Laurette Séjourné (October 24, 1914–May 25, 2003) was an archaeologist and anthropologist of Mexico. Born in L’Aquila, Italy, Séjourné spent her formative years in Paris before fleeing Vichy France alongside her partner, the revolutionary, Victor Serge. After her early career as a film editor, Séjourné became one of the few female archaeologists of Mexico, working with the Instituto Nacional de Antropología e Historia (National Institute of Anthropology and History). Her works include field-based monographs, notably on Teotihuacan, and broader synthetic works such as Pensamiento y religión en el México antiguo (published in English as Burning Water : Thought and Religion in Ancient Mexico).  These books popularized archaeology, helping to consolidate its place in Mexico’s nation-building projects, in the international community, and among artistic vanguards. In 1989, she received the coveted Alfonso Reyes Prize, a lifetime achievement award for contributions to Mexican literature and criticism.
Through her excavations at Teotihuacan, Séjourné became interested in Quetzalcoatl, the “feathered serpent.” As one of the major deities of Mesoamerica, Quetzalcoatl figures prominently in Séjourné’s first major monograph, Un Palacio en la ciudad de los dioses, Teotihuacán (1959).  The man, the deity, and his universe would provide the subject of her essay, El Universo de Quetzalcóatl (1962), in which she not only examines Quetzalcoatl as a symbol but also as a metonym for the rise and fall of Mesoamerican culture. As opposed to the Aztecs (or Mexica), who were violent and dictatorial, he represented a “militant pacifism” that allowed for the cultural flourishing of what is now commonly referred to as the Classic period of Mesoamerican history.  For Séjourné, Quetzalcoatl’s importance extended well beyond the historical figure, high priest and king of Tollan (Tula). He served as a “central archetype in which humankind, sovereign in its decisions, manages to convert a perishable mass into luminous energy.”  Séjourné’s symbolic interpretation of Quetzalcoatl, prefaced by Mircea Eliade, sought to uncover and indeed revive a broader religious and philosophical system.
Despite occupying a somewhat controversial role as a cultural interpreter at a time in which the discipline of archaeology became much more professionalized and scientific, Séjourné’s studies on religion and Teotihuacan influenced various scholars such as Miguel León-Portilla.  Furthermore, the author Octavio Paz and other prominent intellectuals used her work to understand the Mexica and Mesoamerican culture more generally.  Today, Séjourné’s works continue to provide a convincing introduction to and interpretation of pre-Hispanic Mexico, as well as a relevant source for archaeologists, ethnologists, and historians. Her archive is held at the Instituto de Investigaciones Estéticas of the Universidad Nacional Autónoma de México (UNAM).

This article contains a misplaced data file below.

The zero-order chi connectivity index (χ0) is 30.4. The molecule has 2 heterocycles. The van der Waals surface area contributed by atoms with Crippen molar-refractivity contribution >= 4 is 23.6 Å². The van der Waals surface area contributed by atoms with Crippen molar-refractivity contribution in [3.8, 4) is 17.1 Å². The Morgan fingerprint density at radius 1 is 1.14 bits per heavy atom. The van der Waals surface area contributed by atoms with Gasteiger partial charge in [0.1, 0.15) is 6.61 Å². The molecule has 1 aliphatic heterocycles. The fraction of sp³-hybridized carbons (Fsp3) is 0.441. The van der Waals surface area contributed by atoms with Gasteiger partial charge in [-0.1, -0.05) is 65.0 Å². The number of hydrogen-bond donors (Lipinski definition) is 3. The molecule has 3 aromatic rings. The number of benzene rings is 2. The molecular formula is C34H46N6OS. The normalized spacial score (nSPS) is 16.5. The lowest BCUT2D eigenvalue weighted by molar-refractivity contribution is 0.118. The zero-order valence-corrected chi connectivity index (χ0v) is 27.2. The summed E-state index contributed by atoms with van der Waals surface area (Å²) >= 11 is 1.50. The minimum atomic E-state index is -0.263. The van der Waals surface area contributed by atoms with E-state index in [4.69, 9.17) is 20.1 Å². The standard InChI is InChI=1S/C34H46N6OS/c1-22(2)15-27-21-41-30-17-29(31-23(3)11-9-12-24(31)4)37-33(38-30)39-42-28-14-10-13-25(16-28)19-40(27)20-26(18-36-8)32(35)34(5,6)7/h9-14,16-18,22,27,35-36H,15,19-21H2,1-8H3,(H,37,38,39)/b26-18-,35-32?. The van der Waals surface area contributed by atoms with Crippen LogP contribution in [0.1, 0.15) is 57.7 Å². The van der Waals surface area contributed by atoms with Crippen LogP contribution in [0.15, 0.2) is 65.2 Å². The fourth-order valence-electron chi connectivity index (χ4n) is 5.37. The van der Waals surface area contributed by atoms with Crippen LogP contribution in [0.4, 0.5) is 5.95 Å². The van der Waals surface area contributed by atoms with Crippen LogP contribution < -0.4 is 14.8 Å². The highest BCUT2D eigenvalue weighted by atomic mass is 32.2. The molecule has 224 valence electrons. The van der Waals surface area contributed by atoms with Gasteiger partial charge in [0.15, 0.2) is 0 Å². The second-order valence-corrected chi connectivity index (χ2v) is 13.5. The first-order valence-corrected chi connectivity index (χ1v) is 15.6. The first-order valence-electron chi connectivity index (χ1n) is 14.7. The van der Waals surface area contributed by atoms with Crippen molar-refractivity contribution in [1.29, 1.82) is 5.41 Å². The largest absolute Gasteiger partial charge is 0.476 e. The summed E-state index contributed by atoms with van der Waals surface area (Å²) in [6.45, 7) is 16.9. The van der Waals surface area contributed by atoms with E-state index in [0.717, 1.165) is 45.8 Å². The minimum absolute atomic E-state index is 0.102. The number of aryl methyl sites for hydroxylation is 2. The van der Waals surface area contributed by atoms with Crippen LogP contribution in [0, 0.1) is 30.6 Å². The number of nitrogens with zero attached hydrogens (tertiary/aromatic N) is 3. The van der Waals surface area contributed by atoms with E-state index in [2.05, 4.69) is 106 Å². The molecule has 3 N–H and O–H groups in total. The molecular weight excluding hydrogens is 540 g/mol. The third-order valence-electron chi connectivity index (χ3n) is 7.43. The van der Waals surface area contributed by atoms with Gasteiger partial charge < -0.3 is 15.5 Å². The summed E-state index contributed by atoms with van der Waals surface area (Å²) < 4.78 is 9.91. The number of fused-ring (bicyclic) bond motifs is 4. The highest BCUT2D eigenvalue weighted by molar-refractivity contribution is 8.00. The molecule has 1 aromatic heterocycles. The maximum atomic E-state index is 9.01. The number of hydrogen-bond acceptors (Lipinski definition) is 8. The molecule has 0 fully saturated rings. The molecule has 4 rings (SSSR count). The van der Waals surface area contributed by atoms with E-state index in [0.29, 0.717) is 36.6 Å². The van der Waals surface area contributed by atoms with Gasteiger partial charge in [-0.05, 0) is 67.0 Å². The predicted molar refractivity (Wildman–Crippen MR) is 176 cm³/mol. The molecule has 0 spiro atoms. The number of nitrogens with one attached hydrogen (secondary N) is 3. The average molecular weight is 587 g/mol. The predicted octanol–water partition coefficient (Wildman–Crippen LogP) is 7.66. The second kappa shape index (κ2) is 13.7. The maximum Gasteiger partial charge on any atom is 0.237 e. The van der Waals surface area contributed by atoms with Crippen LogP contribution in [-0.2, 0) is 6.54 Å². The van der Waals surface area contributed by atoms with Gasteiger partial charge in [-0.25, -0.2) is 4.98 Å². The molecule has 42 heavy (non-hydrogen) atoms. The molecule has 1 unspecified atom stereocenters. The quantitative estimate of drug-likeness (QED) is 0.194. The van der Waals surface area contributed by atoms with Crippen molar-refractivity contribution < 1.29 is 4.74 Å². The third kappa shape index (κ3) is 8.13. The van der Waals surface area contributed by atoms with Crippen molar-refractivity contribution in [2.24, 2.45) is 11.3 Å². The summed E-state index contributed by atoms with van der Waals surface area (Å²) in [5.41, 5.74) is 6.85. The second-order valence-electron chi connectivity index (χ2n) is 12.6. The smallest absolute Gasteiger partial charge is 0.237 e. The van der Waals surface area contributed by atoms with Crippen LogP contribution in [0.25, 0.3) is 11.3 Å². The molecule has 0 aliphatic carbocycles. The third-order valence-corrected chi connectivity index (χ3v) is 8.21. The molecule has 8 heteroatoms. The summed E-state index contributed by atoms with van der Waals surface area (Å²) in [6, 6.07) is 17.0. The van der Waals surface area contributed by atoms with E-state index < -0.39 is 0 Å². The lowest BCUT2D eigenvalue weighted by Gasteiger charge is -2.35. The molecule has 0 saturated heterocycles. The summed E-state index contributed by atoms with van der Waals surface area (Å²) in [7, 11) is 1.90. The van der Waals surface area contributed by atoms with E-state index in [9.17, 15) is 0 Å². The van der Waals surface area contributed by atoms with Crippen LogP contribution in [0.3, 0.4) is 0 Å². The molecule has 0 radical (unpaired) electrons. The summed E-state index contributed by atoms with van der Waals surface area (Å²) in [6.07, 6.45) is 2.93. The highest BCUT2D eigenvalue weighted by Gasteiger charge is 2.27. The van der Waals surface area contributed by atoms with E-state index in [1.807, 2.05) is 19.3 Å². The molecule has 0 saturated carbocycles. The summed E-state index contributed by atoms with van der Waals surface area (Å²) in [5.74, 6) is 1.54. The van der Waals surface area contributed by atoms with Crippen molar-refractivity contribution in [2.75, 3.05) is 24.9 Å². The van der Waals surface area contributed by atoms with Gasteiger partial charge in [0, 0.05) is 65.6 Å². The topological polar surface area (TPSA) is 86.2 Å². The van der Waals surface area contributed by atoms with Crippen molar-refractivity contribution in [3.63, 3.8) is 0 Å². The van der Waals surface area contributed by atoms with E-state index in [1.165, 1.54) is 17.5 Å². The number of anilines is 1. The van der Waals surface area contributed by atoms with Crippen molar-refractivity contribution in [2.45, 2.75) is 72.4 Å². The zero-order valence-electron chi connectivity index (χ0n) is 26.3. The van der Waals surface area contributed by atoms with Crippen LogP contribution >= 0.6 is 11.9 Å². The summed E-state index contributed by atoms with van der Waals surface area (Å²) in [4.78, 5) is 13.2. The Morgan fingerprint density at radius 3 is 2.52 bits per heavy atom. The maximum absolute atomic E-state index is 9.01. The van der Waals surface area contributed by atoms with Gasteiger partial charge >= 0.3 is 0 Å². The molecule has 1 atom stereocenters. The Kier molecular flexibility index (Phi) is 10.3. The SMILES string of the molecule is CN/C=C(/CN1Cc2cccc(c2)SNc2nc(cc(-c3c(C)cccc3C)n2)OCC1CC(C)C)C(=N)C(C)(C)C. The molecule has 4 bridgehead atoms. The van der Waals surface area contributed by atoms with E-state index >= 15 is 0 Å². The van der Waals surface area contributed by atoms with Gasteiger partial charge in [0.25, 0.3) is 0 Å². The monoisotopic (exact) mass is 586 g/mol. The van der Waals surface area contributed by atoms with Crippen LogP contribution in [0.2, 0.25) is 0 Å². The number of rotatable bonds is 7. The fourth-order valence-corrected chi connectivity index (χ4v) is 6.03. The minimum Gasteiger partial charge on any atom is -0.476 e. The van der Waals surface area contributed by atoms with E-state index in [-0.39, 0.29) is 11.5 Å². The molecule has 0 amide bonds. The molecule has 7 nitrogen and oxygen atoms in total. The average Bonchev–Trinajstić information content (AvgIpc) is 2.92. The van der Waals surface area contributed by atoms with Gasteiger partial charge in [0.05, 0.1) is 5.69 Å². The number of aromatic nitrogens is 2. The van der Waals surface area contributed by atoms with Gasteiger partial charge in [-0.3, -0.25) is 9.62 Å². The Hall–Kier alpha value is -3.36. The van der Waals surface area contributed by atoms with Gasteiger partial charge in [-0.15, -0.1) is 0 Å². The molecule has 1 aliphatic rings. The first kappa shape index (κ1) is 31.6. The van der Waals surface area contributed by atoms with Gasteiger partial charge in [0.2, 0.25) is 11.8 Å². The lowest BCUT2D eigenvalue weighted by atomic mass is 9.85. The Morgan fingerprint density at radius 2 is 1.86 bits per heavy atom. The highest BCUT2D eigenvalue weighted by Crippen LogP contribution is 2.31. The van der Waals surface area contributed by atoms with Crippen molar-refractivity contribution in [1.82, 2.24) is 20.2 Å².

Cultural and Intellectual Milieu
Laurette Séjourné, née Laura Valentini on October 24, 1914, settled in Paris with her family after the First World War. It is there that she attended school, married her first husband (Bernard Séjourné), and changed her name to Laurette Séjourné. Although little is known about her early life and education, by the mid-1930s, Séjourné was immersed in the world of cinema, ultimately becoming a film editor like her husband.  She may have also been an actor.  Around 1937, she met intellectuals such as André Breton, Jean Cocteau, and Victor Serge. 
Séjourné edited Henri Cartier-Bresson’s first documentary on the Spanish Civil War in 1937, Victoire de la Vie (Return to Life).  In 1938, she edited a film directed by Jacques Lemare called Les Métallos about the working conditions among Parisian metallurgists and their strike.  She also edited Ladislas Starevitch’s Le Roman de Renard (The Tale of the Fox), one of the first animated films of all time. On these and other political films, she is listed on the credits as Laura Sejour, Laura Séjour, and Laura Séjourné, respectively. At the outbreak of the Second World War, Jean Renoir had hoped to work with her on Tosca, a film whose directorship would be passed to Carl Koch midway for reasons related to the war.  Séjourné’s experience in cinema would lead her to work in Mexico on commercial films such as El Gran Makakikus (1944), directed by Humberto Gómez Landero  and Entre Hermanos (1945), directed by Ramón Peón. 
If cinema defined Séjourné’s early career, her immersion in the worlds of literature and anti-fascist politics would prove a more durable source of inspiration. She is best known as the wife of novelist and revolutionary Victor Serge and later Arnaldo Orfila Reynal, director of the Fondo de Cultura Económica and founder of the publishing house Siglo Veintiuno Editores. Serge (Victor Lvovich Kibalchich) was the principal reason for which she fled Vichy France for Mexico, although her contact with Spanish Republicans, of whom some 10,000 made their way to Mexico, may have also influenced her decision.  Serge—whose Bolshevik past made escape from particularly urgent—embarked from Marseille in 1941. Séjourné followed in 1942, accompanied by Serge’s daughter Jeannine.  During her relationship with Serge, the anti-Stalinist left would define her immediate social circle and influence her understandings of dictatorship, totalitarianism, and human sacrifice that she would later attribute to the Mexica.  Beyond this immediate network, Séjourné’s personal, aesthetic, and even spiritual preferences led her to engage with many other artists and writers prior to and concomitant with her social-scientific training in Mexico.